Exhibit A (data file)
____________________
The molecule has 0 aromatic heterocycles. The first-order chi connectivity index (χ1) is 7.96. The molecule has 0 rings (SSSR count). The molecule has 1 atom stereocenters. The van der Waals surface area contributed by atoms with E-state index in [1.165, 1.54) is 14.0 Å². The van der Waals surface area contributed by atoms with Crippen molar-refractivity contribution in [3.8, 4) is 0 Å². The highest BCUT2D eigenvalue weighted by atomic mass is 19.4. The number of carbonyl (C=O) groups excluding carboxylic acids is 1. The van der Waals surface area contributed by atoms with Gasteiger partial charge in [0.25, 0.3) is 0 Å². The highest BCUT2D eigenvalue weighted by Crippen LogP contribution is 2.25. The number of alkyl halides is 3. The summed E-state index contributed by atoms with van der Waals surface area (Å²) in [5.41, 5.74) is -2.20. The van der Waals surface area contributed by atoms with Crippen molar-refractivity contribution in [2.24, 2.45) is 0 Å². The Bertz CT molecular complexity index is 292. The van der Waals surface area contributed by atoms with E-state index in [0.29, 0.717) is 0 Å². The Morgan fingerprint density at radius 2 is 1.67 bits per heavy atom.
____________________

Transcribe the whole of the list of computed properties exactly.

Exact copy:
The molecule has 0 aromatic heterocycles. The first-order chi connectivity index (χ1) is 7.96. The molecule has 0 rings (SSSR count). The molecule has 1 atom stereocenters. The van der Waals surface area contributed by atoms with E-state index in [1.165, 1.54) is 14.0 Å². The van der Waals surface area contributed by atoms with Crippen molar-refractivity contribution in [3.8, 4) is 0 Å². The highest BCUT2D eigenvalue weighted by atomic mass is 19.4. The number of carbonyl (C=O) groups excluding carboxylic acids is 1. The van der Waals surface area contributed by atoms with Gasteiger partial charge in [0.25, 0.3) is 0 Å². The highest BCUT2D eigenvalue weighted by Crippen LogP contribution is 2.25. The number of alkyl halides is 3. The summed E-state index contributed by atoms with van der Waals surface area (Å²) in [5.41, 5.74) is -2.20. The van der Waals surface area contributed by atoms with Crippen molar-refractivity contribution in [2.24, 2.45) is 0 Å². The Bertz CT molecular complexity index is 292. The van der Waals surface area contributed by atoms with E-state index in [0.29, 0.717) is 0 Å². The Morgan fingerprint density at radius 2 is 1.67 bits per heavy atom.